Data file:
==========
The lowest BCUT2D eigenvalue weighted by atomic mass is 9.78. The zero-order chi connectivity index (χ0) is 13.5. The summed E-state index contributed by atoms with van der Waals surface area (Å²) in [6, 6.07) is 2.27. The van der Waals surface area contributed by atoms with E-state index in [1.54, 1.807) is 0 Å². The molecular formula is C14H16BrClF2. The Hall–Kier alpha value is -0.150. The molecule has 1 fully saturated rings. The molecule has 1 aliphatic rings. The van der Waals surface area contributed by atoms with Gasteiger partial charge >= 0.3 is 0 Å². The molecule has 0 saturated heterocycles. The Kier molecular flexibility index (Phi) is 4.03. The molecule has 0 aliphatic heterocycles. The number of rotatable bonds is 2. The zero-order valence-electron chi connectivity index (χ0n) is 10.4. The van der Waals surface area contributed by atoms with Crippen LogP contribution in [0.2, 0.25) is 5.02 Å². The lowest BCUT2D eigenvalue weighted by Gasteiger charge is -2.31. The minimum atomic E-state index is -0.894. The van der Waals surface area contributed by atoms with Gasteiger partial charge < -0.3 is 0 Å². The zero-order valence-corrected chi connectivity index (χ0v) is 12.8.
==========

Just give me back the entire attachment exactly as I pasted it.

The lowest BCUT2D eigenvalue weighted by atomic mass is 9.78. The zero-order chi connectivity index (χ0) is 13.5. The summed E-state index contributed by atoms with van der Waals surface area (Å²) in [6, 6.07) is 2.27. The van der Waals surface area contributed by atoms with E-state index in [1.54, 1.807) is 0 Å². The molecular formula is C14H16BrClF2. The Hall–Kier alpha value is -0.150. The molecule has 1 fully saturated rings. The molecule has 1 aliphatic rings. The van der Waals surface area contributed by atoms with Gasteiger partial charge >= 0.3 is 0 Å². The molecule has 0 saturated heterocycles. The Kier molecular flexibility index (Phi) is 4.03. The molecule has 0 aliphatic heterocycles. The number of rotatable bonds is 2. The zero-order valence-electron chi connectivity index (χ0n) is 10.4. The van der Waals surface area contributed by atoms with Crippen LogP contribution in [0.2, 0.25) is 5.02 Å². The lowest BCUT2D eigenvalue weighted by Gasteiger charge is -2.31. The minimum atomic E-state index is -0.894. The van der Waals surface area contributed by atoms with Gasteiger partial charge < -0.3 is 0 Å². The zero-order valence-corrected chi connectivity index (χ0v) is 12.8.